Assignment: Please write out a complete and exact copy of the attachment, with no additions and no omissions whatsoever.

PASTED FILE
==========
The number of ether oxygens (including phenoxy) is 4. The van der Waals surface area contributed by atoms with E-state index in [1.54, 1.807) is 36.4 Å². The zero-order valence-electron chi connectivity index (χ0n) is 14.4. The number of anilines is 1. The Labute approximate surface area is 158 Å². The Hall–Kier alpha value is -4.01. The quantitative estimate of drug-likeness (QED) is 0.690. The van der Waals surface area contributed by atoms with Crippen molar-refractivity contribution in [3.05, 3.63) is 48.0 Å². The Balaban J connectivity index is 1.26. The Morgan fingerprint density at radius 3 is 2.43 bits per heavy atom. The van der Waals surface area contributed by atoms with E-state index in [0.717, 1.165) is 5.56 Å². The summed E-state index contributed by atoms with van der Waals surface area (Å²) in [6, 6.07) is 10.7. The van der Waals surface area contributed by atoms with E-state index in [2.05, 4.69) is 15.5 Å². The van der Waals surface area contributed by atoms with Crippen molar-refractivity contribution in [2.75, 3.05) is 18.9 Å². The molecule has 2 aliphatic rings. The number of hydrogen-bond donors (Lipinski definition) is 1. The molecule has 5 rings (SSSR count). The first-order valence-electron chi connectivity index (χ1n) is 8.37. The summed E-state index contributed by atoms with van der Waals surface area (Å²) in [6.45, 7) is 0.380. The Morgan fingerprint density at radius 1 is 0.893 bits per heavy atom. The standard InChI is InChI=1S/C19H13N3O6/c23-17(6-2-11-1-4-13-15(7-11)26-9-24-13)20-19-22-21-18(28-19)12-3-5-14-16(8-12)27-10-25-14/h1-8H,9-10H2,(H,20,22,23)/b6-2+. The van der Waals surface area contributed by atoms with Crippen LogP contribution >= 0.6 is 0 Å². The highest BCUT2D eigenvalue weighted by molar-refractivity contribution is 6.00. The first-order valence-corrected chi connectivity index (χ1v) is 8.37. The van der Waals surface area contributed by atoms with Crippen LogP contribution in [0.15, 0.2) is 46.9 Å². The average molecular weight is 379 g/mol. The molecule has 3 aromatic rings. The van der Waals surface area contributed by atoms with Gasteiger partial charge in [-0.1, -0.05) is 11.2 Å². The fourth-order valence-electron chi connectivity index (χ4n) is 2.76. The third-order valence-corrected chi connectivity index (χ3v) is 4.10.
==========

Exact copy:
The number of ether oxygens (including phenoxy) is 4. The van der Waals surface area contributed by atoms with E-state index in [1.54, 1.807) is 36.4 Å². The zero-order valence-electron chi connectivity index (χ0n) is 14.4. The number of anilines is 1. The Labute approximate surface area is 158 Å². The Hall–Kier alpha value is -4.01. The quantitative estimate of drug-likeness (QED) is 0.690. The van der Waals surface area contributed by atoms with Crippen molar-refractivity contribution in [3.05, 3.63) is 48.0 Å². The Balaban J connectivity index is 1.26. The Morgan fingerprint density at radius 3 is 2.43 bits per heavy atom. The van der Waals surface area contributed by atoms with E-state index in [0.717, 1.165) is 5.56 Å². The summed E-state index contributed by atoms with van der Waals surface area (Å²) in [6, 6.07) is 10.7. The van der Waals surface area contributed by atoms with E-state index in [2.05, 4.69) is 15.5 Å². The van der Waals surface area contributed by atoms with Crippen molar-refractivity contribution in [2.75, 3.05) is 18.9 Å². The molecule has 2 aliphatic rings. The number of hydrogen-bond donors (Lipinski definition) is 1. The molecule has 5 rings (SSSR count). The first-order valence-electron chi connectivity index (χ1n) is 8.37. The summed E-state index contributed by atoms with van der Waals surface area (Å²) in [6.45, 7) is 0.380. The Morgan fingerprint density at radius 1 is 0.893 bits per heavy atom. The standard InChI is InChI=1S/C19H13N3O6/c23-17(6-2-11-1-4-13-15(7-11)26-9-24-13)20-19-22-21-18(28-19)12-3-5-14-16(8-12)27-10-25-14/h1-8H,9-10H2,(H,20,22,23)/b6-2+. The van der Waals surface area contributed by atoms with Crippen LogP contribution >= 0.6 is 0 Å². The highest BCUT2D eigenvalue weighted by molar-refractivity contribution is 6.00. The first-order valence-corrected chi connectivity index (χ1v) is 8.37. The van der Waals surface area contributed by atoms with Crippen LogP contribution in [0.15, 0.2) is 46.9 Å². The average molecular weight is 379 g/mol. The molecule has 3 aromatic rings. The van der Waals surface area contributed by atoms with Gasteiger partial charge in [-0.1, -0.05) is 11.2 Å². The fourth-order valence-electron chi connectivity index (χ4n) is 2.76. The third-order valence-corrected chi connectivity index (χ3v) is 4.10.